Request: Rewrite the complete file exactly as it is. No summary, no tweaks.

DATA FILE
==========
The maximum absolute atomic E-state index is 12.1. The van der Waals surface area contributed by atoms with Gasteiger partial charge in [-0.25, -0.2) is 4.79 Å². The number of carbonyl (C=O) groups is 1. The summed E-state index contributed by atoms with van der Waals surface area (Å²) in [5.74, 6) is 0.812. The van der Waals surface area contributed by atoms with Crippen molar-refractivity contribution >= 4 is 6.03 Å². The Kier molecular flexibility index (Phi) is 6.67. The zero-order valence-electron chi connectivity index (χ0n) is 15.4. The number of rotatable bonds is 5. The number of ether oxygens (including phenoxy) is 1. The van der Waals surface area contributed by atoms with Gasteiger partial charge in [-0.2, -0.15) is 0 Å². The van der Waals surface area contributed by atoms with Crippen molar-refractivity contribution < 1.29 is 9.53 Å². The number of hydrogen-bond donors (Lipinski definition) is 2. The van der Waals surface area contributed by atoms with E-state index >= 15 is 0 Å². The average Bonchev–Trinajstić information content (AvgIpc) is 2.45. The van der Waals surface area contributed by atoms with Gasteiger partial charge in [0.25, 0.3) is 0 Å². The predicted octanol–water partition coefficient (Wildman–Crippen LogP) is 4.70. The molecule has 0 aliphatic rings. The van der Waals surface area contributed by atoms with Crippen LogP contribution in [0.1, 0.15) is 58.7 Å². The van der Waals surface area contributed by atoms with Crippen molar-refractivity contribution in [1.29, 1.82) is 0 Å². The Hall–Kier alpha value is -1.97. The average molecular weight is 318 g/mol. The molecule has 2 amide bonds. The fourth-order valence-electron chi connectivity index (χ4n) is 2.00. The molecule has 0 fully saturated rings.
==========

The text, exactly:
The maximum absolute atomic E-state index is 12.1. The van der Waals surface area contributed by atoms with Gasteiger partial charge in [-0.25, -0.2) is 4.79 Å². The number of carbonyl (C=O) groups is 1. The summed E-state index contributed by atoms with van der Waals surface area (Å²) in [5.74, 6) is 0.812. The van der Waals surface area contributed by atoms with Crippen molar-refractivity contribution >= 4 is 6.03 Å². The Kier molecular flexibility index (Phi) is 6.67. The zero-order valence-electron chi connectivity index (χ0n) is 15.4. The number of rotatable bonds is 5. The number of ether oxygens (including phenoxy) is 1. The van der Waals surface area contributed by atoms with Gasteiger partial charge in [-0.2, -0.15) is 0 Å². The van der Waals surface area contributed by atoms with Crippen molar-refractivity contribution < 1.29 is 9.53 Å². The number of hydrogen-bond donors (Lipinski definition) is 2. The van der Waals surface area contributed by atoms with E-state index >= 15 is 0 Å². The average Bonchev–Trinajstić information content (AvgIpc) is 2.45. The van der Waals surface area contributed by atoms with Gasteiger partial charge in [0.25, 0.3) is 0 Å². The predicted octanol–water partition coefficient (Wildman–Crippen LogP) is 4.70. The molecule has 0 aliphatic rings. The van der Waals surface area contributed by atoms with Crippen LogP contribution in [0.1, 0.15) is 58.7 Å². The van der Waals surface area contributed by atoms with Crippen molar-refractivity contribution in [1.29, 1.82) is 0 Å². The Hall–Kier alpha value is -1.97. The average molecular weight is 318 g/mol. The molecule has 2 amide bonds. The fourth-order valence-electron chi connectivity index (χ4n) is 2.00. The molecule has 0 fully saturated rings.